It’s often used together with ethylhexylglycerin as it nicely improves the preservative activity of phenoxyethanol.
Exactly what it sounds: nice smelling stuff put into cosmetic products so that the end product also smells nice. Fragrance in the US and parfum in the EU is a generic term on the ingredient list that is made up of 30 to 50 chemicals on average (but it can have as much as 200 components!).
If you are someone who likes to know what you put on your face than fragrance is not your best friend - no way to know what’s really in it.
Also, if your skin is sensitive, fragrance is again not your best friend. It’s the number one cause of contact allergy to cosmetics. It’s definitely a smart thing to avoid with sensitive skin (and fragrance of any type - natural is just as allergic as synthetic, if not worse!).
Citronellol is a very common fragrance ingredient with a nice rose-like odor. In the UK, it’s actually the third most often listed perfume on the ingredient lists.
It can be naturally found in geranium oil (about 30%) or rose oil (about 25%).
As with all fragrance ingredients, citronellol can also cause allergic contact dermatitis and should be avoided if you have perfume allergy. In a 2001 worldwide study with 178 people with known sensitization to fragrances citronellol tested positive in 5.6% of the cases.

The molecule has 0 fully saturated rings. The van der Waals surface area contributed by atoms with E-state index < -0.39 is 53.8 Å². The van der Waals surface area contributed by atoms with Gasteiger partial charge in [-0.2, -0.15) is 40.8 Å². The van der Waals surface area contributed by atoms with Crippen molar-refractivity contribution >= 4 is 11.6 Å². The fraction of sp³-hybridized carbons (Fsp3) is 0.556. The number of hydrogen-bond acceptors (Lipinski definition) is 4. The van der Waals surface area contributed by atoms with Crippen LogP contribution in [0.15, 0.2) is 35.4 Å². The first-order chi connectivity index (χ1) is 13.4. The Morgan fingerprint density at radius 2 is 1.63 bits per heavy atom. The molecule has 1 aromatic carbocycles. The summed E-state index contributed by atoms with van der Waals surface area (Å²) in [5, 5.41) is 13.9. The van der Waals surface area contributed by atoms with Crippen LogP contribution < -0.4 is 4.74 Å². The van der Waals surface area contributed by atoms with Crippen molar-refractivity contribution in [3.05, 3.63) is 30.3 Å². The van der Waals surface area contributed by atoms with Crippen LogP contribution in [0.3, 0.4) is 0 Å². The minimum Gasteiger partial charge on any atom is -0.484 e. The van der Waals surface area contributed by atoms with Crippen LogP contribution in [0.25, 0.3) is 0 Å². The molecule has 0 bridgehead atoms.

There is no known anti-aging or positive skin benefits of the ingredient. It’s in our products to make it smell nice.
Geraniol is a common fragrance ingredient. It smells like rose and can be found in rose oil or in small quantities in geranium, lemon and many other essential oils.
A common fragrance ingredient that smells like jasmine. It is one of the “EU 26 fragrances” that has to be labelled separately because of allergen potential. Best to avoid if your skin is sensitive.
A super common and cheap fragrance ingredient. It's in many plants, e.g. rosemary, eucalyptus, lavender, lemongrass, peppermint and it's the main component (about 50-90%) of the peel oil of citrus fruits.
It does smell nice but the problem is that it oxidizes on air exposure and the resulting stuff is not good for the skin. Oxidized limonene can cause allergic contact dermatitis and counts as a frequent skin sensitizer.
Limonene's nr1 function is definitely being a fragrance component, but there are several studies showing that it's also a penetration enhancer, mainly for oil-loving components.
All in all, limonene has some pros and cons, but - especially if your skin is sensitive - the cons probably outweigh the pros.
Linalool is a super common fragrance ingredient. It’s kind of everywhere - both in plants and in cosmetic products. It’s part of 200 natural oils including lavender, ylang-ylang, bergamot, jasmine, geranium and it can be found in 90-95% of prestige perfumes on the market.
The problem with linalool is, that just like limonene it oxidises on air exposure and becomes allergenic. That’s why a product containing linalool that has been opened for several months is more likely to be allergenic than a fresh one.
A study made in the UK with 483 people tested the allergic reaction to 3% oxidised linalool and 2.3% had positive test results.